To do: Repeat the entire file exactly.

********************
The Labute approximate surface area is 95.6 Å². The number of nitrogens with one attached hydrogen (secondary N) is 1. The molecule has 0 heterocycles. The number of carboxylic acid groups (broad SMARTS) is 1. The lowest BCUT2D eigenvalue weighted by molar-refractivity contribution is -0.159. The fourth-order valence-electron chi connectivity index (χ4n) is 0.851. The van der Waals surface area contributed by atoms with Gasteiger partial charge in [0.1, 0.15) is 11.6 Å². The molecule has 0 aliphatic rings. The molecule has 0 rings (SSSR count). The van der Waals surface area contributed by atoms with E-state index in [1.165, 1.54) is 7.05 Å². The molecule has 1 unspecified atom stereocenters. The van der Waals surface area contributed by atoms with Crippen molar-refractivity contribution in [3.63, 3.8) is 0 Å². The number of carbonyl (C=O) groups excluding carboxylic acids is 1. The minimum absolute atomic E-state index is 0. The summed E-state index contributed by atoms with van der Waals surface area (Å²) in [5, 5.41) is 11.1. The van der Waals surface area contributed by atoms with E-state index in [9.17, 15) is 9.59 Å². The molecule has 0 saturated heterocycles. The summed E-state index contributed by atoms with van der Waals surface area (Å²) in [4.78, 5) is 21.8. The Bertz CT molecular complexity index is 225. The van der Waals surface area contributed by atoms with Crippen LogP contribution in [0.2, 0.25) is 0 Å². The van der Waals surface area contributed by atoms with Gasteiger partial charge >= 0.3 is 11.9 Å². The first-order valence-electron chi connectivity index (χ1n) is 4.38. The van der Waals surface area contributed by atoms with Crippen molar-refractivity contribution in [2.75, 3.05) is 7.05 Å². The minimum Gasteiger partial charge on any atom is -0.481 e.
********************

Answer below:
The Labute approximate surface area is 95.6 Å². The number of nitrogens with one attached hydrogen (secondary N) is 1. The molecule has 0 heterocycles. The number of carboxylic acid groups (broad SMARTS) is 1. The lowest BCUT2D eigenvalue weighted by molar-refractivity contribution is -0.159. The fourth-order valence-electron chi connectivity index (χ4n) is 0.851. The van der Waals surface area contributed by atoms with Gasteiger partial charge in [0.1, 0.15) is 11.6 Å². The molecule has 0 aliphatic rings. The molecule has 0 rings (SSSR count). The van der Waals surface area contributed by atoms with E-state index in [1.165, 1.54) is 7.05 Å². The molecule has 1 unspecified atom stereocenters. The van der Waals surface area contributed by atoms with Crippen molar-refractivity contribution in [3.63, 3.8) is 0 Å². The number of carbonyl (C=O) groups excluding carboxylic acids is 1. The minimum absolute atomic E-state index is 0. The summed E-state index contributed by atoms with van der Waals surface area (Å²) in [5, 5.41) is 11.1. The van der Waals surface area contributed by atoms with E-state index in [9.17, 15) is 9.59 Å². The molecule has 0 saturated heterocycles. The summed E-state index contributed by atoms with van der Waals surface area (Å²) in [4.78, 5) is 21.8. The Bertz CT molecular complexity index is 225. The van der Waals surface area contributed by atoms with Crippen LogP contribution in [0.2, 0.25) is 0 Å². The van der Waals surface area contributed by atoms with Gasteiger partial charge >= 0.3 is 11.9 Å². The first-order valence-electron chi connectivity index (χ1n) is 4.38. The van der Waals surface area contributed by atoms with Crippen molar-refractivity contribution in [2.75, 3.05) is 7.05 Å². The minimum Gasteiger partial charge on any atom is -0.481 e.